[MUD-Dev] Do players enjoy farming? (was MUD-Dev Digest, Vol 7, Issue9)

T H lazingtiger at yahoo.com
Tue Jan 13 21:55:28 New Zealand Daylight Time 2004


--- Daniel.Harman at barclayscapital.com wrote:

> Its interesting that you say farming is low risk and slow gain. In
> the games I've played it has always been the most efficient
> approach, and personally I think that's why people do it. By
> farming you can pick a spot with a constant supply of monsters at
> a pace you can handle and likely known loot.  That tends to beat
> wondering around randomly looking for things to kill in most
> instances. Not only can you manage the difficulty so that it is
> consistent, with travel time considerations & death penalties the
> net gain is almost certainly higher.

I would agree with what youve said, and add that any game that
encourages players to form groupings, the more people gathered the
harder it becomes for them to move in a coordinated manner. Which
means if you can keep a group of people stationary, you are more
likely to spend time.

The basic cause seems to be that you are rewarded based on the
number of kills you make, with a pretty hard upper limit on
difficulty. Your only experience gaining choice then is to kill
things over and over and over, regardless if your moving or not.

> Everquest which is probably the game most associated with camping
> does now have 20-120 minute instanced dungeon crawls now
> available, and they seem to be pretty popular. You get reasonable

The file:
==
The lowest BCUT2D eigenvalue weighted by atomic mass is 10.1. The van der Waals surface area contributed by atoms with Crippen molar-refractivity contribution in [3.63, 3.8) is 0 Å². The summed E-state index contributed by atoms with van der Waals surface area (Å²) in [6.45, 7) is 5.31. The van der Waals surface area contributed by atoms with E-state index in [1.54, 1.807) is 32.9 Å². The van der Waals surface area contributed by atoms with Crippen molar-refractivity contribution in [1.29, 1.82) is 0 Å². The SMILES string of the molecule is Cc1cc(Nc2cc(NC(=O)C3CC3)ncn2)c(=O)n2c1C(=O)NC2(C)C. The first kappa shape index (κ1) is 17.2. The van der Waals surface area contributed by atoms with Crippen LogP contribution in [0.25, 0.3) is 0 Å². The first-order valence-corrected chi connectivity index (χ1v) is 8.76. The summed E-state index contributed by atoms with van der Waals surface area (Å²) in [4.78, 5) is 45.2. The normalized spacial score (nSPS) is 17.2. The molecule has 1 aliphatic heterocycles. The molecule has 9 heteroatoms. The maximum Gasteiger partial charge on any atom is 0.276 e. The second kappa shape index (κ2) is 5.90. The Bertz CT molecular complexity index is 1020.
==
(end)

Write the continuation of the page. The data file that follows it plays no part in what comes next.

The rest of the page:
> xp & loot whilst crawling through a dungeon. The only downside is
> that it gets a bit samey after a while but people do like these
> bite sized helpings of achievement.

DAoC had kill tasks at low levels, that were reasonably efficient
for solo players at low levels.  Camping was replaced by running to
a target, killing it, and running back. This was a slightly less
repetitive task, but again, its repetitive nature comes from the
fact that the reward structure is such that you need to repeat a
task for hours to get a reward.

Its a nature of the progression models put in place that induces
repetitive behavior. Camping and farming I dont think are the
problem, instead the problems are symptoms of game environments
where there are only limited camping and farming spots, so that the
players return to the same site day after day, or worse yet have no
good places to camp and farm because others have taken the best
spots.

So I dont quite see camping and farming as a problem, but
repetitiveness as the root evil.
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